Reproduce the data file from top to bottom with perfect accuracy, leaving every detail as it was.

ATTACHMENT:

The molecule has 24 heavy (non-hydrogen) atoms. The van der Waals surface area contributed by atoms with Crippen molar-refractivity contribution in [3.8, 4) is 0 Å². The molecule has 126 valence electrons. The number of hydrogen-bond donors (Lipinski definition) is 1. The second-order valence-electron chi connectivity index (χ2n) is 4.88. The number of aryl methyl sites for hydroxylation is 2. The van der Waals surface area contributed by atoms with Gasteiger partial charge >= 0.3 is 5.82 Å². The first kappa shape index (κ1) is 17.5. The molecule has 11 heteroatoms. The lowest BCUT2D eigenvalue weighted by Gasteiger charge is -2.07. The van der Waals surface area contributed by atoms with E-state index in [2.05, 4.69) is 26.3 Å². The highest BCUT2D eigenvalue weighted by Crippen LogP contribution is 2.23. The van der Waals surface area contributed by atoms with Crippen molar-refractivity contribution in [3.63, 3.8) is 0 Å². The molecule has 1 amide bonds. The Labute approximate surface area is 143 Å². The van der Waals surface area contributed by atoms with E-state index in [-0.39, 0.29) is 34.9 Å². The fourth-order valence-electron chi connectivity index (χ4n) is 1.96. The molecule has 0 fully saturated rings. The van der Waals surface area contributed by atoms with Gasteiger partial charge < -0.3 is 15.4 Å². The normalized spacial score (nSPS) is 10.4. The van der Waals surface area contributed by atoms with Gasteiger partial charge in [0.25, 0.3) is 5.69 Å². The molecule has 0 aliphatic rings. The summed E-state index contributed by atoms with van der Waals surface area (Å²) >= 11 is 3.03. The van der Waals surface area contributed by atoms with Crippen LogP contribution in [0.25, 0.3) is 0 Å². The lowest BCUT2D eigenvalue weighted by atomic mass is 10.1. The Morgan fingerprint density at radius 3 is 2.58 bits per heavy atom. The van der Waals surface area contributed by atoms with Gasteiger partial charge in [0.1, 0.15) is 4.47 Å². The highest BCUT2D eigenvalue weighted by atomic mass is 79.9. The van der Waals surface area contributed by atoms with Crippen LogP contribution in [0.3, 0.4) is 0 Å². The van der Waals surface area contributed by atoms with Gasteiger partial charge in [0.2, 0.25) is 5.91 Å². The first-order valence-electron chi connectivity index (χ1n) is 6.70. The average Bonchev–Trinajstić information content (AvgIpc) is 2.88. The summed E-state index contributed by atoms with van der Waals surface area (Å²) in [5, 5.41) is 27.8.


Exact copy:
The molecule has 24 heavy (non-hydrogen) atoms. The van der Waals surface area contributed by atoms with Crippen molar-refractivity contribution in [3.8, 4) is 0 Å². The molecule has 126 valence electrons. The number of hydrogen-bond donors (Lipinski definition) is 1. The second-order valence-electron chi connectivity index (χ2n) is 4.88. The number of aryl methyl sites for hydroxylation is 2. The van der Waals surface area contributed by atoms with Gasteiger partial charge >= 0.3 is 5.82 Å². The first kappa shape index (κ1) is 17.5. The molecule has 11 heteroatoms. The lowest BCUT2D eigenvalue weighted by Gasteiger charge is -2.07. The van der Waals surface area contributed by atoms with E-state index in [2.05, 4.69) is 26.3 Å². The highest BCUT2D eigenvalue weighted by Crippen LogP contribution is 2.23. The van der Waals surface area contributed by atoms with Crippen molar-refractivity contribution in [3.63, 3.8) is 0 Å². The molecule has 1 amide bonds. The Labute approximate surface area is 143 Å². The van der Waals surface area contributed by atoms with E-state index in [-0.39, 0.29) is 34.9 Å². The fourth-order valence-electron chi connectivity index (χ4n) is 1.96. The molecule has 0 fully saturated rings. The van der Waals surface area contributed by atoms with Gasteiger partial charge < -0.3 is 15.4 Å². The normalized spacial score (nSPS) is 10.4. The van der Waals surface area contributed by atoms with Gasteiger partial charge in [0.25, 0.3) is 5.69 Å². The molecule has 0 aliphatic rings. The summed E-state index contributed by atoms with van der Waals surface area (Å²) >= 11 is 3.03. The van der Waals surface area contributed by atoms with Crippen LogP contribution in [0.25, 0.3) is 0 Å². The lowest BCUT2D eigenvalue weighted by atomic mass is 10.1. The Morgan fingerprint density at radius 3 is 2.58 bits per heavy atom. The van der Waals surface area contributed by atoms with Gasteiger partial charge in [0.1, 0.15) is 4.47 Å². The highest BCUT2D eigenvalue weighted by atomic mass is 79.9. The van der Waals surface area contributed by atoms with Crippen LogP contribution in [0.3, 0.4) is 0 Å². The van der Waals surface area contributed by atoms with Gasteiger partial charge in [0.2, 0.25) is 5.91 Å². The first-order valence-electron chi connectivity index (χ1n) is 6.70. The average Bonchev–Trinajstić information content (AvgIpc) is 2.88. The summed E-state index contributed by atoms with van der Waals surface area (Å²) in [5, 5.41) is 27.8.